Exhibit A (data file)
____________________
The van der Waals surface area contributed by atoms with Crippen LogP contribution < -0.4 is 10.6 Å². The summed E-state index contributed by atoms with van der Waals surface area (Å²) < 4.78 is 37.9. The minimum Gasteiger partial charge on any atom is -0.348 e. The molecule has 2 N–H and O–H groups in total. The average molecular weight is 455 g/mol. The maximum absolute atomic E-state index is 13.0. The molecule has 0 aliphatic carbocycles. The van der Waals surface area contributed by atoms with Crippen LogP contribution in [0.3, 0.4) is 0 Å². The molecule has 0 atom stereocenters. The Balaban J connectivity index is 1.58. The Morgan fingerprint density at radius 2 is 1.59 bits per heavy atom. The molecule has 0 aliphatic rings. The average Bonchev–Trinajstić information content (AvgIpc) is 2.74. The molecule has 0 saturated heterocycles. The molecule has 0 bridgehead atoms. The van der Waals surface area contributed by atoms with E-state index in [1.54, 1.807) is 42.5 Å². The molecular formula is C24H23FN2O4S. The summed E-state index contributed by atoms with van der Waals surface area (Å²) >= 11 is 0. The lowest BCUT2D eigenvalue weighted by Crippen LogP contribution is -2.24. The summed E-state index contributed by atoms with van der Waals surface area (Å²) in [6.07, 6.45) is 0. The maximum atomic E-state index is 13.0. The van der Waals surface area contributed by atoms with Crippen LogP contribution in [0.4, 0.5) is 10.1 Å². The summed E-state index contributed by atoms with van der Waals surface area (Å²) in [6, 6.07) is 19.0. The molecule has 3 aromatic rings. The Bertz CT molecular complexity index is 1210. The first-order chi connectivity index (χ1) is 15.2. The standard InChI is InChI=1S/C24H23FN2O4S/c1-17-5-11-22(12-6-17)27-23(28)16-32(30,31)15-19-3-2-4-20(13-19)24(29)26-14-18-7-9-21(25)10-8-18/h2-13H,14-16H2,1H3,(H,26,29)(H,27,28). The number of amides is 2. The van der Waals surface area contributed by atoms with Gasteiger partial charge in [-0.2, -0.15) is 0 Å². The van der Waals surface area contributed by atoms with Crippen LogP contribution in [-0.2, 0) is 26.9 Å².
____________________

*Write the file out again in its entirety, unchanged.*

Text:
The van der Waals surface area contributed by atoms with Crippen LogP contribution < -0.4 is 10.6 Å². The summed E-state index contributed by atoms with van der Waals surface area (Å²) < 4.78 is 37.9. The minimum Gasteiger partial charge on any atom is -0.348 e. The molecule has 2 N–H and O–H groups in total. The average molecular weight is 455 g/mol. The maximum absolute atomic E-state index is 13.0. The molecule has 0 aliphatic carbocycles. The van der Waals surface area contributed by atoms with Crippen LogP contribution in [0.3, 0.4) is 0 Å². The molecule has 0 atom stereocenters. The Balaban J connectivity index is 1.58. The Morgan fingerprint density at radius 2 is 1.59 bits per heavy atom. The molecule has 0 aliphatic rings. The average Bonchev–Trinajstić information content (AvgIpc) is 2.74. The molecule has 0 saturated heterocycles. The molecule has 0 bridgehead atoms. The van der Waals surface area contributed by atoms with E-state index in [1.54, 1.807) is 42.5 Å². The molecular formula is C24H23FN2O4S. The summed E-state index contributed by atoms with van der Waals surface area (Å²) >= 11 is 0. The lowest BCUT2D eigenvalue weighted by Crippen LogP contribution is -2.24. The summed E-state index contributed by atoms with van der Waals surface area (Å²) in [6.07, 6.45) is 0. The maximum atomic E-state index is 13.0. The van der Waals surface area contributed by atoms with Crippen LogP contribution in [0.4, 0.5) is 10.1 Å². The summed E-state index contributed by atoms with van der Waals surface area (Å²) in [6, 6.07) is 19.0. The molecule has 3 aromatic rings. The Bertz CT molecular complexity index is 1210. The first-order chi connectivity index (χ1) is 15.2. The standard InChI is InChI=1S/C24H23FN2O4S/c1-17-5-11-22(12-6-17)27-23(28)16-32(30,31)15-19-3-2-4-20(13-19)24(29)26-14-18-7-9-21(25)10-8-18/h2-13H,14-16H2,1H3,(H,26,29)(H,27,28). The number of amides is 2. The van der Waals surface area contributed by atoms with Gasteiger partial charge in [-0.2, -0.15) is 0 Å². The van der Waals surface area contributed by atoms with Crippen LogP contribution in [-0.2, 0) is 26.9 Å².